Why do I like countries carrying names starting with the letter “U”? I don’t really know, but it looks as if Uruguay is going to be Uzbekistan all over again. It’s a surprisingly interesting country.
Starting my visit in the little town of “Colonia del Sacramento” (or: simply “Colonia”), I quickly was intrigued how engaging the tree lined alleys and avenues looked. Walking the in the shadowy streets, enjoying the fresh air and savouring irresistible local specialties, such as sweet pizza (comes with mozzarella, coconut and chocolate toppings!), made me stay longer than planned.
The small town of Colonia was founded in 1680. Its historical quarter (“Barrio Histórico”) is now a UNESCO World Heritage Site. Wandering around the cobble streets, there is a sight which I found quite unique so far on my travel. A few cars here an there, seemingly abandoned for years, provide a photogenic touch throughout this barrio.
Uruguay is not really the focus of gringo tourists, probably due to the bad publicity in guidebooks, which claim that this country is on the pricey side. By comparing prices with Argentina, where I just stayed, shows a different picture: The hostel prices – for example – in Patagonia and Buenos Aires (Argentina) range between 45 and 60 Argentinean Pesos (US $13 to 18) per night in a dormitory room.
Here in Uruguay, the prices for the same service range between 300 to 450 Uruguayan Pesos – also US $13 to 18. As for food and transport, their prices are the same as well. Either Argentina has had a terrible inflation recently or the guide books about Uruguay are wrong on that topic.
Having this false reputation, certain nationalities do seem to avoid traveling to this country. A lot of backpackers – me included – noticed the absence of the Dutch and Israeli tourists. On the other hand, there are a too many Swiss tourists here – more than usual. No wonder, Uruguay has a significant Swiss heritage. Heck, there is even a town called “Nueva Helvecia” (sometimes referred to as “Nueva Suiza”). Finding a cheese fondue is no problem in any city here. Sometimes, this country is called “South American’s Switzerland” – not for landscape, but for political freedom and government stability. It is scoring in the 23rd position among the 30 countries considered to be “Full Democracies”.
The fact that this small nation is located geographically in between the two superpowers, Brazil and Argentina, does remind me a bit of the situation back home. Fighting against interests of the surrounding big nations does create a general atmosphere of debate and consensus, which is particular. People are proud of their country and don’t want to be mistaken for their big neighbours, nor do they want to be compared to them. Sounds a bit like Switzerland, as well. Am I really surprised how quick and well I get along with the Uruguayans?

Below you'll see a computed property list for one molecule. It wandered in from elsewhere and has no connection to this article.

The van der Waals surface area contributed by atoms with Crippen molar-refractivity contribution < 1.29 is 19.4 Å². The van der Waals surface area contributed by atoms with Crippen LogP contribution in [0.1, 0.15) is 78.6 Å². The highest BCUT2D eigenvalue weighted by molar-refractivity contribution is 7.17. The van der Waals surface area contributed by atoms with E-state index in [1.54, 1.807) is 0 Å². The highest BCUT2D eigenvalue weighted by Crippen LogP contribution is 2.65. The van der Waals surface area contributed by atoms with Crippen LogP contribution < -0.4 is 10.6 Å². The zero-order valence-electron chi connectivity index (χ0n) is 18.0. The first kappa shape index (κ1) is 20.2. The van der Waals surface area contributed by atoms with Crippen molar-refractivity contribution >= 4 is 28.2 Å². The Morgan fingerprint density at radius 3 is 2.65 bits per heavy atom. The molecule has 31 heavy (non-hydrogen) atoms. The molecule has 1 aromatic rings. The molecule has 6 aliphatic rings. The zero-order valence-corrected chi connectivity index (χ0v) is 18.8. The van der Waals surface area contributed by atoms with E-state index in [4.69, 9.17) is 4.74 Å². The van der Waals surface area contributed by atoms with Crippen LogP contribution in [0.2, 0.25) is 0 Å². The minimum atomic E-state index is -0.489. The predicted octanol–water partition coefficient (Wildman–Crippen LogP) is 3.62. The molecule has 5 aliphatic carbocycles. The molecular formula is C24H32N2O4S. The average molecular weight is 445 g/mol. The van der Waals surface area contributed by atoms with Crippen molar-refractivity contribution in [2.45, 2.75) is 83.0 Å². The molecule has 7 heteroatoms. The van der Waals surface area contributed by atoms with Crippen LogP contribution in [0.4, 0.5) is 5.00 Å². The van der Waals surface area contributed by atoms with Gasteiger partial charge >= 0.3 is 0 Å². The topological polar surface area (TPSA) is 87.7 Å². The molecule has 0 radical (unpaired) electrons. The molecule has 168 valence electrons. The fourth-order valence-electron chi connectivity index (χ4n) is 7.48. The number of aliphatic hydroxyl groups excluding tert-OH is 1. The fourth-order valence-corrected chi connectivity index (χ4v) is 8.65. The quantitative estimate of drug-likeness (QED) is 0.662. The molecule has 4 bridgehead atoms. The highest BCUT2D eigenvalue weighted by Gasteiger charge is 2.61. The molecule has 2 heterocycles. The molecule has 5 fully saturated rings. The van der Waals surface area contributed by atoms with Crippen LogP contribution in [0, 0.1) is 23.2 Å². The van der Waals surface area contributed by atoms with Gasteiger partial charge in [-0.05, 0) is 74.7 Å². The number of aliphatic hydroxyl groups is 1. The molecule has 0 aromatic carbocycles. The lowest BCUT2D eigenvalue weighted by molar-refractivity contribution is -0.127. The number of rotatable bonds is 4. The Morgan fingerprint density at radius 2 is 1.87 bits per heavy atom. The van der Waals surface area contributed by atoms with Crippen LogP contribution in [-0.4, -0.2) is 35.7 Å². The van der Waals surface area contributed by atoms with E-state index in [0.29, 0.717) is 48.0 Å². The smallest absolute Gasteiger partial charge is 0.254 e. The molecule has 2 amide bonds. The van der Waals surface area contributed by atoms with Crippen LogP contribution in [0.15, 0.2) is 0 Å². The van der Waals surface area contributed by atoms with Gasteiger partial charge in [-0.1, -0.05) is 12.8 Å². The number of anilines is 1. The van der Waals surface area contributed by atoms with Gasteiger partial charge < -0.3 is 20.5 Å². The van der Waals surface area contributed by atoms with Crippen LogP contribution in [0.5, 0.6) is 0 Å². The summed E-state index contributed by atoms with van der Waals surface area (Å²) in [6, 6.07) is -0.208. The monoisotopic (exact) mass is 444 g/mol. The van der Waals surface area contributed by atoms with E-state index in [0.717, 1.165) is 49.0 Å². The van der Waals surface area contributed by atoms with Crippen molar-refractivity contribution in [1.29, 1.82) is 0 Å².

On the other hand, this country is flat as anything. No big mountains in sight, which means that hiking adventures will probably more be sort of a Sunday afternoon stroll. To complicate things, a lot of information about sights in this country is plain misleading.
Tourist books, such as the “Lonely Planet” put emphasis on detailing Uruguayan beach cities. They neglect entirely the numerous national parks in the back country. I guess that Thomas Kohnstamm – the infamous travel writer who never visited a certain place about which he wrote a travel guide – must have been the author of the Uruguay chapter in the “South America on a shoestring” (Lonely Planet) guide book. Although there seems to be a new, dedicated “Uruguay” guide book from that company, it really is just a collection of some Uruguay-related pages from their “Argentina” guidebook (!) – compiled together with a massive reference about Buenos Aires (Argentina).
Truly, for the first time, I feel cheated about the money spent for a guide book. And I would be throwing this paperback without hesitation into the nearest rubbish bin, if it wasn’t for my handwritten annotations contained therein. The Uruguayan guy in our hostel in Puerto Natales (Chile) did help me to write down many corrections, additions and first-hand hints and tips about places to visit in his country.
Although my next stop is the city of Montevideo, I hope to be able to travel at least some of the places I was suggested to. A bit short on time, I will try to explore as much as new ground as possible after seeing the capital city. Feel free to come back and discover with me a lesser known Uruguay in the next couple of days. And maybe you’ll find out, why I love countrys starting with the letter “U”…